Most normal young dogs have the tendency to jump up on people they greet. Many of us have unintentionally conditioned our dogs to want to be near our faces by picking them up and holding them up to our faces when they are young. This causes problems later on when the dog is large and insists on jumping up on us in an attempt to be closer to our face. This jumping up to greet is seldom appreciated and can be dangerous when small children are involved. Since the majority of serious dog bites are to children’s faces, it is important to teach the dog not to instinctively reach for the child’s face for attention.
It is wise not to let your puppy lick your face, and children should be taught not to get right into a puppy’s face. Dominant/submissive roles are often expressed this way in canine behavior, and the dog can misinterpret an action and become aggressive when not handled properly by children.
When calling your puppy to you, greet him while crouching down and pet him while he is in the sitting position. Do not let him jump on you to be petted. It can be cute when small puppies run up to you and jump up to be petted. However, if you allow or encourage this behavior, you are unintentionally training the dog that jumping up leads to affection. Never pet or praise the puppy while he is jumping up or immediately after he has done so. Simply put, If he learns that jumping up leads to affection, he will continue to jump.
If your puppy or dog has all ready developed a jumping up habit, you can help him break it. First of all, make sure you are not unintentionally encouraging the dog to jump with your hand motions. If you wish to use a command, such as “Off” or “No Jump,” be sure to use downward hand motions. Most people pull their hands to their chests and yell “Get Down!” when a dog starts to jump. For several reasons, this actually makes it more likely that the dog will jump. First, the upward hand motion encourages the dog to jump on your chest. Second, the yelling excites the dog’s adrenal system, making it more hyperactive and less likely to respond calmly in its attempts to secure your attention. Finally, your reaction definitely gives the dog the attention, and though its negative attention, the dog gets what he was after.
We have found the most effective and humane way of reversing the jumping up habit is to try to replace the behavior with a “Sit” command. If you have trained your dog to sit this should get him off of you. Try to keep treats in your pocket and use the “praise – pat – treat” method of reward for sitting. If your dog will not sit when you give the command then completely ignore him while he is jumping up – – do not even look at him. Your dog will soon tire of leaning against you, especially if if he is not receiving any attention and he will get off. Then, tell him to sit, and if he does, use the “praise – pat – treat” method. If he gets excited and jumps up again, completely ignore him. most dogs will learn in 5 – 10 days that sitting is a more effective way of getting attention than jumping up. Make sure you acknowledge your dog when he comes up and sits in front of you. Give lots of positive reinforcement for good behavior.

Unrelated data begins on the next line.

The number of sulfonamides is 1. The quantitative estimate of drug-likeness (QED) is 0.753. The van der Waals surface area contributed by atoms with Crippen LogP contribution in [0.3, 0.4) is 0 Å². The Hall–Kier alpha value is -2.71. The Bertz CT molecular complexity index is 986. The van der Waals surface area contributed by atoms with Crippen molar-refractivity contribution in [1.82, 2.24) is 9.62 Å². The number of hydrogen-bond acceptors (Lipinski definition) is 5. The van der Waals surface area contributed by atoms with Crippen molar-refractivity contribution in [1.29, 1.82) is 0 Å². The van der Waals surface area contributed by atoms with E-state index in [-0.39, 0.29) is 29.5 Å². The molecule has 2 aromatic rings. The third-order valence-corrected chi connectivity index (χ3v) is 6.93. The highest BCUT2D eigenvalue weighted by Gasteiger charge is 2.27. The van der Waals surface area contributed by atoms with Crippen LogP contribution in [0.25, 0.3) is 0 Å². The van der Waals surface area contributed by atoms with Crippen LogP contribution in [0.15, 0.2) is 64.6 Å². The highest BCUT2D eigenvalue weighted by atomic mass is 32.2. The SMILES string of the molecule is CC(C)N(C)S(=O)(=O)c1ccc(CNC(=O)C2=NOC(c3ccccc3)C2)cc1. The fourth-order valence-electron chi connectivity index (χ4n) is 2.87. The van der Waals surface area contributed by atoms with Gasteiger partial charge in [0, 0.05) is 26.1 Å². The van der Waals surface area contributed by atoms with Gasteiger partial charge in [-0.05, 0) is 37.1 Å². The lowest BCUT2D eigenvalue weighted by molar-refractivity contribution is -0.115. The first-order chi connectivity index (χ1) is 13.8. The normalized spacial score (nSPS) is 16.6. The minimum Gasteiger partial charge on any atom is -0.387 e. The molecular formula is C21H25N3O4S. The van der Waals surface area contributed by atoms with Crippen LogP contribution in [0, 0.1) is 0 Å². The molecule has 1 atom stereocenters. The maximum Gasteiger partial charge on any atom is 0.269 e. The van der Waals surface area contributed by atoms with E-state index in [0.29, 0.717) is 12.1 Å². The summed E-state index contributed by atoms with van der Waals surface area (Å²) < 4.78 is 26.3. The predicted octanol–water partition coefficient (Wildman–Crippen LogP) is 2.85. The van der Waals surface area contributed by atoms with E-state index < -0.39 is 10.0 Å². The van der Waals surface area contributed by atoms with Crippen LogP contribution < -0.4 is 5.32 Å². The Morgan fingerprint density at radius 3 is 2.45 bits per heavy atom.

Until your dog understands that jumping up results in ZERO attention, you must be patient and ignore the jumping up behavior.
Traditional training methods of kneeing the dog in the chest and stepping on his feet are usually not effective and can be dangerous to the dog. Plus when you make intentional contact with the dog, you are giving him exactly what he wants — attention! Dogs prefer negative attention to no attention at all!
Jumping Up on Children
If you have children old enough to understand, have them practice telling the dog to sit for praise and treats after you have already taught the “Sit ” command. The most important thing in teaching a dog not to jump on children is teaching the child how to react when they see the dog coming. Tell the child to say “Sit” very cheerfully (but not yelling); also, tell them not to run, and not to yell “No” at the dog, and not to pull their hands up toward their chest or face. Instruct them to push their hands downward as they say “Sit.” This will help them teach the dog that he receives attention when he is in the correct position.
No puppy is too young (or dog to old) to learn an acceptable way of greeting. Starting your relationship with your new puppy or dog by establishing a good family routine will help prevent and deter the undesirable jumping habit.The above information was furnished by Melanie Schlaginhaufen and Judy Allen of Best Friends Bed and Biscuit. Reprinted with permission. For more information or a consultation contact Best Friends Bed And Biscuit @ (336) 643-9096.